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Home > Magazine > History > My 5th Grade Field Trip to the Henry Ford Museum

My 5th Grade Field Trip to the Henry Ford Museum
May 20, 2009

Last week I helped chaperone Henry's 5th grade two-day field trip to the Henry Ford Museum and Greenfield Village.

We had a great time. There were 41 kids, 17 parents, 2 teachers and a student teacher. An easy ratio. Parents like these places, too. Although when the deadline was approaching there weren't many parents and an emergency message went out...and several responded, then there were too many parents, but too much is never enough. Two parents each oversaw a pod of six kids.

I'm sure I also went to the HF Museums when I was a kid, but that was so long ago. I remember remembering it up until maybe 20 years ago... : )

What I do remember is what this school district did for 5th graders back in my day (our kids go to my same old school). We did a long weekend winter camping trip! We stayed in cabins and learned outdoor winter skills during the day. It was the first time I learned about XC skiing, snowshoeing, animal-tracking, live-trapping (of mice) and ice fishing. I was in hog-heaven and went nuts. I haven't gotten over it yet! Ron Bacon---a dynamic Robert Conrad look-alike---was the instructor behind it all. Thanks, Ron! The schools kept it up for decades, only finally letting the Winter Trip go when finally no teacher could be found to honcho it. This HF Trip is the new 5th Grade Special.

This time I got a chance to see good teacher skills in action when the stress was building. When Henry and his pal were getting wild in an olde tyme workshop my approach was to tell them they'd get split up if they didn't shape up, but a teacher got them back into a quality mindset by giving them an educational challenge (rather than a threat): brilliant! It was to find as many examples of levers and pulleys as they could then report back to her. If they had enough examples they'd get some kind of classroom credit.

I get inspired at museums.

The Henry Ford is an old place with an amazing pedigree. That Henry Ford was something. It's neat spending the *night in a museum.* !!! It's also home to a school so we stayed in two big dorm rooms behind the scenes. It was neat wandering the 100-year-old halls. The staffers even let us into the museum before it was open so we had it all to ourselves.

We'd been having weeks of cold, rainy weather. For our visit we had two perfectly clear days. It was that kind of trip.

It was cute seeing Henry in action. He's tall and growing fast, getting strong...and has about twice the energy he had last fall. He can be eye-spinning frisky but thankfully he can also rein it in.

The kids were great. So diverse. A little rainbow. Some were a handful on occasion, but manageable. (Someone's dad possibly added to the mayhem by teaching kids how to blow the hand-horn and grass-flute.)

It was neat hanging out with the parents and teachers, too. Nice people.

This place is a worldclass museum of technology and its impact on culture combined with a worldclass living history village. A double whammy of inspiration!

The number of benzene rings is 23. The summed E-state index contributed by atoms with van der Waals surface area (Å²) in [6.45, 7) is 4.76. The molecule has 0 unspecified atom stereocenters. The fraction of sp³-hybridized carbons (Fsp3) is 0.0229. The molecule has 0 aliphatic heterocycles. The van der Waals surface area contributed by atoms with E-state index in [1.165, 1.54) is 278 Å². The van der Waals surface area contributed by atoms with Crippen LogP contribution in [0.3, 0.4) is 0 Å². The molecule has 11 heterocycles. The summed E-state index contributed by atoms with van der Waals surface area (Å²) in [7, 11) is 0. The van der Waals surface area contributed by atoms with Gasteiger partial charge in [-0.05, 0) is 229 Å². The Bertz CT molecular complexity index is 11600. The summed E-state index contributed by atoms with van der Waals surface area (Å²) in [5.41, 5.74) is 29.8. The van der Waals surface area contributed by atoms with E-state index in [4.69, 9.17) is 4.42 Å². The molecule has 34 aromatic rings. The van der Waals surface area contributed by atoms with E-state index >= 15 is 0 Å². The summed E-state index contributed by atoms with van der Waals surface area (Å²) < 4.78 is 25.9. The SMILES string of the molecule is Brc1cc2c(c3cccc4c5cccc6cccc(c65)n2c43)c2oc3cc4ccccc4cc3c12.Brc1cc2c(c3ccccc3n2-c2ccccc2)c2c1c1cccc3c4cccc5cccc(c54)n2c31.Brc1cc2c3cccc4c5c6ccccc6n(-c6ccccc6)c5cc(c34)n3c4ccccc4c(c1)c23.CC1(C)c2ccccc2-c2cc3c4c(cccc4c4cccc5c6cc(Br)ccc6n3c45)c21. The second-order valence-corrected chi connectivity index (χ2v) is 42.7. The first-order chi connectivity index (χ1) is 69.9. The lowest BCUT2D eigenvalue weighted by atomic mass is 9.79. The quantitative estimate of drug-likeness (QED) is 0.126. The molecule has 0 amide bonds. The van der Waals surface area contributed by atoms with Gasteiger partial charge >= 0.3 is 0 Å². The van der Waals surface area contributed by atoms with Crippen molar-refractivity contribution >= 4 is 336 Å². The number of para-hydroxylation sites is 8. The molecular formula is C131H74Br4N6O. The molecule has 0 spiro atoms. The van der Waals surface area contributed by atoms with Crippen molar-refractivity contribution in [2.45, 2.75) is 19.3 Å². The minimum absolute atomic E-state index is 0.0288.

So here's a report of my time there. It's not meant to be an objective overview, just my take on what stood out to me.

For instance, I'd really like to take a meal at the Eagle Tavern in the Village someday. It serves 1800's fare and beverages, including Cock-Tails, Punch and Claret. Mint Juleps were also on the menu. There was even some food. For $50 a head they serve an authentic Christmas dinner at that time of year. I bet it's good!

Throughout the whole place displays keep reminding us of the background of Henry Ford setting it all up while he was still in full action. Every dozen exhibits or so one features some angle on how the museum came to be. It's neat to get that kind of setting for the museum itself.

I think it's also neat how highly Henry Ford regarded Thomas Edison. Ford basically sanctified Edison, preserving as many vestiges of him as he could.

I also like how Ford said "History is bunk!" Meaning, it's just the story that the current guy in charge is laying on us as he quashes the stories of his enemies. Ford believed in the artifacts of everyday people and set up his museum to show them and let us draw our own conclusions.

We almost missed seeing Edison's lab. It was the last place we visited in the Village. It's amazing. Everything is kept as it was. They have his 100 yards of shelves of chemicals and materials used in testing, including the rocks they pulverized to make minerals for coating filaments. In Edison's day scientists knew you could make filament glow but it wouldn't last. The viability of a light bulb was thought as likely as time travel is today. It was impossible, crazy. The rig they used for testing is still set up. The guide says that when the carbon coated string finally stayed glowing, all the technicians gathered around it and stayed watching it all night long. It was a miracle. Of human ingenuity and stubbornness.

There was a pipe organ at the back of the lab. Word is that when they were getting tired during some long night of testing, Edison would say Time for a break! And they'd go to the back and play the organ and sing songs. When he snapped his suspenders that meant it was time to get back at it.

For the 50th anniversary of electric light, Ford had Edison come to his lab in its new location at the Village to give a radio broadcast. He sat down at his device and at his word everyone in the USA turned off their lights. It was dark. Then Edison threw the switch on his tester and everyone turned their lights back on. What a moment!

Of course, it's what we DO with our gifts that counts. I'm still impressed by the writings of St. Theresa---she mentions her life by candlelight amid insights which are still as powerful as anything written since. Plato isn't bad either.

What Henry Ford did on that 50th anniversary is kind of cute. When Edison left his lab again, Ford said No one else is ever going to sit in that chair again and he had his workers nail it to the floor next to the bulb tester. The guide told us that to his knowledge no one has ever sat in it again. ...There it stands. No ropes around it. Just a chair. An everyday artifact.